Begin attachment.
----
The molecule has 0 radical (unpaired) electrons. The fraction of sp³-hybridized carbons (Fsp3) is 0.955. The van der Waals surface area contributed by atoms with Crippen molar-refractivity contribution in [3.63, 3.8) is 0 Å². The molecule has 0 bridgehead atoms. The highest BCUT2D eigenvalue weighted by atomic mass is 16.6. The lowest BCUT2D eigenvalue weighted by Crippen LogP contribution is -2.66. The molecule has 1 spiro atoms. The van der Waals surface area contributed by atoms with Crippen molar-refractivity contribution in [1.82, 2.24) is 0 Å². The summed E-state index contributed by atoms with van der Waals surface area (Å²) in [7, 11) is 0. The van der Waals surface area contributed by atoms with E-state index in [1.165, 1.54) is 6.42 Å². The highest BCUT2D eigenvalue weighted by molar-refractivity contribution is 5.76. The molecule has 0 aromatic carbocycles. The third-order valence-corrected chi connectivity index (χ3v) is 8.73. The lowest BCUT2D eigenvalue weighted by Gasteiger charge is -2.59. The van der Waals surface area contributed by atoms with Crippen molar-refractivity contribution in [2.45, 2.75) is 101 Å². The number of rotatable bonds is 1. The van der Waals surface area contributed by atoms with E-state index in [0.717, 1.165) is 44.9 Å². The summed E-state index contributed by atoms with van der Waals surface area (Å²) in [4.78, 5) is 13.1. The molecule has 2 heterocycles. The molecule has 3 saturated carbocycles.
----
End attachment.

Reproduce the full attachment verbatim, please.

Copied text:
The molecule has 0 radical (unpaired) electrons. The fraction of sp³-hybridized carbons (Fsp3) is 0.955. The van der Waals surface area contributed by atoms with Crippen molar-refractivity contribution in [3.63, 3.8) is 0 Å². The molecule has 0 bridgehead atoms. The highest BCUT2D eigenvalue weighted by atomic mass is 16.6. The lowest BCUT2D eigenvalue weighted by Crippen LogP contribution is -2.66. The molecule has 1 spiro atoms. The van der Waals surface area contributed by atoms with Crippen molar-refractivity contribution in [1.82, 2.24) is 0 Å². The summed E-state index contributed by atoms with van der Waals surface area (Å²) in [7, 11) is 0. The van der Waals surface area contributed by atoms with E-state index in [1.165, 1.54) is 6.42 Å². The highest BCUT2D eigenvalue weighted by molar-refractivity contribution is 5.76. The molecule has 0 aromatic carbocycles. The third-order valence-corrected chi connectivity index (χ3v) is 8.73. The lowest BCUT2D eigenvalue weighted by Gasteiger charge is -2.59. The van der Waals surface area contributed by atoms with Crippen molar-refractivity contribution in [2.45, 2.75) is 101 Å². The number of rotatable bonds is 1. The van der Waals surface area contributed by atoms with E-state index in [0.717, 1.165) is 44.9 Å². The summed E-state index contributed by atoms with van der Waals surface area (Å²) in [4.78, 5) is 13.1. The molecule has 2 heterocycles. The molecule has 3 saturated carbocycles.